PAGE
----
ABSTRACT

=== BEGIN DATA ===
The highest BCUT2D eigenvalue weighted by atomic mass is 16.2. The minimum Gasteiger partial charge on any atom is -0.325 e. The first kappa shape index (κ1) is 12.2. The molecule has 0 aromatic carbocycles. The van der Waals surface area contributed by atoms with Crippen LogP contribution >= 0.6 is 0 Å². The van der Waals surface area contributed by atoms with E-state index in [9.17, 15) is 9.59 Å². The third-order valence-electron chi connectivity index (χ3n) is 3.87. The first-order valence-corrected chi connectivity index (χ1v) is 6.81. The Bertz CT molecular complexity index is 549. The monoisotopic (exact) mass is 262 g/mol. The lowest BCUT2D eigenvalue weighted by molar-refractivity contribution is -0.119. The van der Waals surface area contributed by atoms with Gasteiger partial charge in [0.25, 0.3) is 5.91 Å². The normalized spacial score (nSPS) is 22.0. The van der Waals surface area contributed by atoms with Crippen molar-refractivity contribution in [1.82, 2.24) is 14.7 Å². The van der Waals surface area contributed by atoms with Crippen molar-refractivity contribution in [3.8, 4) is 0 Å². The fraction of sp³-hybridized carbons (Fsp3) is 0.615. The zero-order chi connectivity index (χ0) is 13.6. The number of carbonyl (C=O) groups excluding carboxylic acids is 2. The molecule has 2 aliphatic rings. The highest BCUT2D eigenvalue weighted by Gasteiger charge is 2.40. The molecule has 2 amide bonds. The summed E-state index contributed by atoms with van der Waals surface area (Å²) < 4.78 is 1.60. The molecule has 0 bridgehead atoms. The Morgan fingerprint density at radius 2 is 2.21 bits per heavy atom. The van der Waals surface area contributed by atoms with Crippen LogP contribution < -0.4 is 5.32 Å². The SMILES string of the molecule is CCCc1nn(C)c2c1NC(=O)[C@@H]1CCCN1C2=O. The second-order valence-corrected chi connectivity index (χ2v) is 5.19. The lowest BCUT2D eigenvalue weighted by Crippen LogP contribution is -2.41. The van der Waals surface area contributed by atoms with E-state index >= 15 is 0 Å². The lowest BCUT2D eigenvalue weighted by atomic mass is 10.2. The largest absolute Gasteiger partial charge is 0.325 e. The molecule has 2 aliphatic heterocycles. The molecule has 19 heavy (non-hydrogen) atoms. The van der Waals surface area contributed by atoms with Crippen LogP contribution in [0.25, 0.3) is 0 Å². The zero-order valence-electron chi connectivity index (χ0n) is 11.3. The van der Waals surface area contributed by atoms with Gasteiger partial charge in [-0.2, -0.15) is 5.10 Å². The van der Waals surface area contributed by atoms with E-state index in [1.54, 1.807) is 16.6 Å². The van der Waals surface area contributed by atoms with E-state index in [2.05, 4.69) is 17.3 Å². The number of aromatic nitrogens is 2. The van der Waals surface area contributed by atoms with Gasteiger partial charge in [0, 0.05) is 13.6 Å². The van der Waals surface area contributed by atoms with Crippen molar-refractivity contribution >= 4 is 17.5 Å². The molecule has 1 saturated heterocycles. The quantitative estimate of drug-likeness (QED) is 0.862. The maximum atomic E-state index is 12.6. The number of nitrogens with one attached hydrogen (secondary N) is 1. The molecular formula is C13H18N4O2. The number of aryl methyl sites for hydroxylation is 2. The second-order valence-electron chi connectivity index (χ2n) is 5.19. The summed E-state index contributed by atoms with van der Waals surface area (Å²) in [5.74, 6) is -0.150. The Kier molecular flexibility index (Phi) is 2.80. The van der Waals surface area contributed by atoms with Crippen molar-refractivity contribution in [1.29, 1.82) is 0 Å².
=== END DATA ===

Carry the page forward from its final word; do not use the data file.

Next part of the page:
The motivation for earthquake early warning (EEW) is the fact that in many applications a few extra seconds of notice ahead of the about‐imminent strong shaking can provide significant benefit. Reducing data latencies, accelerating processing times, and tuning seismic station distributions increase time available for warning. We assess the feasibility of EEW for Hawai‘i and examine how additional stations or upgrades to existing stations can improve warning times. We designed an objective method to identify the most efficient sites for improving an existing seismic network’s coverage, taking both seismic station distribution and seismic hazard into account. The choice of locations for new seismic station sites is informed by improvements in warning time, considering the distribution of seismic hazard and exposure. New sites that improve warning time from earthquakes that are most likely to generate significant ground motions are given preference. This technique may be applied to any seismically active region and target infrastructure in which seismic hazard is spatially defined. We demonstrate this method’s use on the Island of Hawai‘i, with focus on warnings to astronomical observatories on Mauna Kea and island population centers Hilo and Kailua‐Kona. We identified 13 candidate sites for new sensors, telemetry upgrades, or new station installations that should provide an additional 1–4 s of warning for the most probable damaging earthquakes in southern Ka‘ū and northern offshore regions in which 2–14 s and <4  s of warning are currently estimated, respectively.

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